Washing an item gets the big pieces off (cleans it) but sanitizing is what kills the bacteria and viruses. In order to be effective, sanitizers need to be used on a surface that has already been washed as a sanitizer will only eliminate the bacteria and viruses on the surface. This is why commercial food service establishments have a 3 compartment sink to wash, rinse, and then sanitize the dishes or a commercial grade dishwasher that performs the same process. Notice that there is not a rinse step after the sanitizing. This is because the sanitizers work as they air dry on the surface and if mixed in the proper concentrations, they leave no chemical behind, only a clean sanitized surface. Similarly, hand sanitizers are only effective if applied to hands that have been washed first; they are not a substitute for hand washing, but rather an addition to it.
Sanitizing is done by either a chemical or with high temperature. Chemicals need to be used in proper concentrations. Too strong and there is chemical residue left behind that can cause a bad taste or even an allergic reaction, too weak and there simply isn’t enough chemical to effectively kill the bacteria or viruses that are present on the surface. The two most common chemicals used for sanitizing are chlorine and quaternary ammonia. Household bleach can be used to make an effective chlorine sanitizer and the best recipe is a Tablespoon of bleach in a gallon of water, remember, proper concentration is very important.
If high temperature is used as a means of sanitizing the surface temperature must reach at least 165 degrees F.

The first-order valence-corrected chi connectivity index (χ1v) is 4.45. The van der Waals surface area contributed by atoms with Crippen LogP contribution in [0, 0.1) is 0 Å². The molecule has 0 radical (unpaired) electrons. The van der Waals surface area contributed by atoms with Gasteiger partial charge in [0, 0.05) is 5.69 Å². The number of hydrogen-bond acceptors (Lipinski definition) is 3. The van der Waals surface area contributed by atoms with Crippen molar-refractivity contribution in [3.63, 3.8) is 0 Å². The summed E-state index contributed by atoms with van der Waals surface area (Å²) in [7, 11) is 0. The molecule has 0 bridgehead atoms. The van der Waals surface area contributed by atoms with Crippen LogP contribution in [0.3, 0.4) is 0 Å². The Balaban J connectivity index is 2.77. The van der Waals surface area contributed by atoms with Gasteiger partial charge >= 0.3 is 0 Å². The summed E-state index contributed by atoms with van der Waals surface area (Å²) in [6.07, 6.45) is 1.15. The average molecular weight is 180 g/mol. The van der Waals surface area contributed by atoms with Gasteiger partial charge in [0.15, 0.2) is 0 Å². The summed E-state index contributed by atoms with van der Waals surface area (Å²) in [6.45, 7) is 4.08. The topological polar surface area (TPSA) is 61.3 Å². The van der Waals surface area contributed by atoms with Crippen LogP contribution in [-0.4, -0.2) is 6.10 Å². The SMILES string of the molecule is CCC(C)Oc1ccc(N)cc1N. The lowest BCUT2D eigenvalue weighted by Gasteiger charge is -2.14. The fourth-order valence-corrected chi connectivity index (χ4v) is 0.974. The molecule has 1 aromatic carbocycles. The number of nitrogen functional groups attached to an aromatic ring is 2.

Sanitizers play a very key role in helping to eliminate food borne illness in restaurants and should also play a very important role in home kitchens as well. A little solution of bleach and water can go a long ways in keeping a bad case of the “stomach flu” from making an unwanted appearance at your house. Without it, that grubby cloth towel hanging on the refrigerator or oven door that you use to wipe off the counter tops is nothing more than a germ spreading machine.
In section 04 we look a three different facets of sanitization; temperature, concentration, and exposure time.
04a- Manual Sanitization
This refers to surfaces such as cutting boards and countertops that are sanitized with a wiping cloth that has been soaked in sanitizing solution or use of a 3 compartment sink. A violation of 04a could be for sanitizer that is not strong enough or not leaving a food utensil for the proper amount of time (1 minute) in the sanitizing compartment of the 3 sink set up.
04b- Mechanical Sanitization
This section refers to the dish washer or glass washer. Violations of this section could occur if the machine does not have enough chemical in the sanitizing cycle or on a high temperature machine if the washer is not getting the items inside up to 165 degrees on the final sanitizing rinse.
04c- In Place Sanitization
This refers to items such as ice cream makers that have internal components that need to be sanitized by the addition of a sanitizer to the machine because they can not be properly cleaned and sanitized from the outside and the parts don’t come off so they can be run through the dish washer. These items are fairly rare but it is very important that employees are familiar with how to properly perform this type of sanitizing procedure if they have the kind of equipment that requires it. Usually there is a packet that is supplied by the chemical company made specifically for this purpose that is food safe.
Please contact Rachel Burmeister at 970-920-5075 with any food safety or restaurant related questions.